When the recent nor’easter kept them housebound with three feet of snow, Sherlock had gone out of his way to try to assuage her restiveness, pretending to need her, asking for her assistance in this or that project which absolutely required her very particular skills or perspective. His facade never cracked, no matter how transparent his antics, all in the service of helping her out of her funk, elaborately enacted so she could save face, not have to admit that she needed him. It was utterly ridiculous, and he kept it up for days. For her. It was one of the kindest things he’d ever done, and she couldn’t stand how much she resented it.
It was infuriating on occasion but most of the time Joan admired Sherlock’s immunity to embarrassment. It was something he practiced, she knew, and not just because he told her so in admonishment when it was an obstacle she struggled with in her training. Their work required the ability to act in ways that occasionally provoked judgment or disapproval: from their law-enforcement colleagues, from their clients, from passers-by. And when the reason was justified, she was able to keep her cringing inside and make the necessary scene to distract or misdirect. It did get easier with practice, and Everyone was there to demand some new humiliation from Sherlock that made whatever antics she needed to perform seem tame by comparison. Still, she wished for a thicker skin at times. Or maybe that was the wrong metaphor. She didn’t need more protection that could dull her perception; she needed fewer pain receptors. Whatever. Sometimes it would be nice not to care what others thought of her, is all. Nicer still if she could stop judging herself.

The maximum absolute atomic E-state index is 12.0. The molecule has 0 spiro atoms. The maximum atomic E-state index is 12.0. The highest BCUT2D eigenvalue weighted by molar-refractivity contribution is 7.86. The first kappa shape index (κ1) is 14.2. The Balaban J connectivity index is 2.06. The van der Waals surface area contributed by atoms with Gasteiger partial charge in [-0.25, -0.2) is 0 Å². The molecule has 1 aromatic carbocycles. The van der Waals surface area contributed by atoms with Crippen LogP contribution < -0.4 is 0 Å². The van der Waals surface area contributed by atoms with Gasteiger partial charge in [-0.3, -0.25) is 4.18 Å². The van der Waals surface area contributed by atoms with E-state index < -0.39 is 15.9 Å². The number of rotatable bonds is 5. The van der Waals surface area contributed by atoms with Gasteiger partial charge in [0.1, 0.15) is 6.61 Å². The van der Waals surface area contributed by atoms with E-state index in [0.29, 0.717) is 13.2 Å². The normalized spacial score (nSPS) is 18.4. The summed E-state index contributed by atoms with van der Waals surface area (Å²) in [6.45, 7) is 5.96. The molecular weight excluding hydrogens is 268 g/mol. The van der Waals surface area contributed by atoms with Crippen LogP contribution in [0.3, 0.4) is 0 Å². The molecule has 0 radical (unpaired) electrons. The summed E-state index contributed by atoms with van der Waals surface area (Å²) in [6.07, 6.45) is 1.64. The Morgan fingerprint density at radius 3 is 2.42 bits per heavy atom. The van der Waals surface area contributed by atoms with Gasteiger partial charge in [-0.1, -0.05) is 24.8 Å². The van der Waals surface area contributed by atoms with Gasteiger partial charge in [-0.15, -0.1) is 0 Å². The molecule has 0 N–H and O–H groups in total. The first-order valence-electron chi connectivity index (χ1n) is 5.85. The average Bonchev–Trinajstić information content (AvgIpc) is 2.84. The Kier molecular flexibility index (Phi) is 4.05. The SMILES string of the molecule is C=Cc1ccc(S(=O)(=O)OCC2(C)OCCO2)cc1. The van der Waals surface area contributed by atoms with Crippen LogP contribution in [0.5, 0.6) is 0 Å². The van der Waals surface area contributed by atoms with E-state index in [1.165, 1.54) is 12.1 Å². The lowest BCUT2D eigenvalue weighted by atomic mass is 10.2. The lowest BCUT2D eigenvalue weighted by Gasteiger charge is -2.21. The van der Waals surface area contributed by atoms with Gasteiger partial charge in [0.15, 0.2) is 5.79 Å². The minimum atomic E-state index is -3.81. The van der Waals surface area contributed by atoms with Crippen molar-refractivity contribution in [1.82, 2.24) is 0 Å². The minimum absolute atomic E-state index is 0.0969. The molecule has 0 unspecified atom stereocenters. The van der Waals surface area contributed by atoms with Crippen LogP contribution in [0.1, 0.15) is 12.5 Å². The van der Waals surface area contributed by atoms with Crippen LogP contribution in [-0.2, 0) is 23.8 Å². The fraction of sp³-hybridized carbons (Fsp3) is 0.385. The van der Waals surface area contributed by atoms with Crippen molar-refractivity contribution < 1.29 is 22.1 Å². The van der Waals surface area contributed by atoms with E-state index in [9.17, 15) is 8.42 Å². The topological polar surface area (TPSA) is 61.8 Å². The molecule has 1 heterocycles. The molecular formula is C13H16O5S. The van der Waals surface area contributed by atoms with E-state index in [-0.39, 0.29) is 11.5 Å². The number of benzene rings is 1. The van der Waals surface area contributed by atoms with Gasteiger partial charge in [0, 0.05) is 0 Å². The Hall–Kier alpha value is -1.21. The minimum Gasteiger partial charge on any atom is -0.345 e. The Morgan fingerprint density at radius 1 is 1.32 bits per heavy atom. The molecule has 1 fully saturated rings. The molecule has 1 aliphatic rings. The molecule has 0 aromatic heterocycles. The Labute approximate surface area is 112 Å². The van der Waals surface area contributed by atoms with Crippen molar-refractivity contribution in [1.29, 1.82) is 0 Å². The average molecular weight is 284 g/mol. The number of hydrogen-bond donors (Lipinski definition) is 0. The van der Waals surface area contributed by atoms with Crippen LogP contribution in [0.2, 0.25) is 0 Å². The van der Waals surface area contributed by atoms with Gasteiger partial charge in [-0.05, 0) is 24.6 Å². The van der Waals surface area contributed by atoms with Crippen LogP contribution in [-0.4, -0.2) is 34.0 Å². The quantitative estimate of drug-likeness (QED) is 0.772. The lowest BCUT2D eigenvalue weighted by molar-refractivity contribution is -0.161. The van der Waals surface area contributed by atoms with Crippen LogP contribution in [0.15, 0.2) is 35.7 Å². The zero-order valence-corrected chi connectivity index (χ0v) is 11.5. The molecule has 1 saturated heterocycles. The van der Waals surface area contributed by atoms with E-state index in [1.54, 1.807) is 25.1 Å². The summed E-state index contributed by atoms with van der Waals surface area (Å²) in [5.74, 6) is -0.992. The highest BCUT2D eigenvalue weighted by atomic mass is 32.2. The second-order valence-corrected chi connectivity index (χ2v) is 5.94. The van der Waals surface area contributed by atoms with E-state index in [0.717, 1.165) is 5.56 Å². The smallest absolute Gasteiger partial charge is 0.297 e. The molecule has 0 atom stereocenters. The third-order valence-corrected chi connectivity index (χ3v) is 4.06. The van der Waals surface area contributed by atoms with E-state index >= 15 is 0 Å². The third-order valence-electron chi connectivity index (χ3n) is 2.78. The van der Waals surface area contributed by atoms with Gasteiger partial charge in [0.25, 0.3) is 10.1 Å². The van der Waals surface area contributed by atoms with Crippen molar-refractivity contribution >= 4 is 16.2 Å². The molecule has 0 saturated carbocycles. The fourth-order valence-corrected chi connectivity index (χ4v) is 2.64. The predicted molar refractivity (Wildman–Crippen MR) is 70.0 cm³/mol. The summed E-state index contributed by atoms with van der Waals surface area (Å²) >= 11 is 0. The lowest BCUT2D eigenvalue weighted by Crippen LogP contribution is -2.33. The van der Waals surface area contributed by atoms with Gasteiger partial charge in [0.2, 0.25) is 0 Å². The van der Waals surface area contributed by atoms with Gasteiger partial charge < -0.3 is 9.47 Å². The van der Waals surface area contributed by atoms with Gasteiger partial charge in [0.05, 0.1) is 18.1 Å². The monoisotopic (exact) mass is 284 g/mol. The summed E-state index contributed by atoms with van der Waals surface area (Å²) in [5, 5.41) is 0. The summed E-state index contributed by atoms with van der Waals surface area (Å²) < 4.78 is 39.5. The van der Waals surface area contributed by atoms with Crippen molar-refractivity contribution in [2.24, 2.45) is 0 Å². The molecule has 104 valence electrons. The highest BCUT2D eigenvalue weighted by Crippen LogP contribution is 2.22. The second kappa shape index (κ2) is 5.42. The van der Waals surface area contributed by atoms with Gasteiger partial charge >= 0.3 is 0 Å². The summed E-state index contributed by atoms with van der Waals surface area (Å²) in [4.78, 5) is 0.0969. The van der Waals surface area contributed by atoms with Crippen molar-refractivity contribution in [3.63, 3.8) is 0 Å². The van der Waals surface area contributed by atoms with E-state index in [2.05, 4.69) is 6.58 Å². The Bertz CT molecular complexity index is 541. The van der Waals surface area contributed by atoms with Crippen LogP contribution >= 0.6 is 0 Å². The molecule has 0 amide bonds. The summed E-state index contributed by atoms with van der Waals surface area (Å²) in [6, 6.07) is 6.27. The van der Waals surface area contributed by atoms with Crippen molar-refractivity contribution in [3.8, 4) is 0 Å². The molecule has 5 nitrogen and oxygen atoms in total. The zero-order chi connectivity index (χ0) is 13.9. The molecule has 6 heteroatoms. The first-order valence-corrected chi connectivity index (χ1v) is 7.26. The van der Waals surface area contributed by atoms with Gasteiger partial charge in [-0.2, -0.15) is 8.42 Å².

All right. Enough. She was a mass of contradictions, an utter hypocrite. No wonder she didn’t want to delve any deeper. No wonder Sherlock finally decided to give up: no doubt he knew what sort of nonsensical quagmire lay behind her walls. Her nose itched, and she felt the scratch of crumbs under her cheek. She couldn’t remember the last time she’d washed her duvet; that was never good. Laundry was a suitably boring task for pathetic bored boring people. Another sigh. She’d get up in a minute.
Downstairs, a crash of many things falling all at once, and she was on her feet before his yell.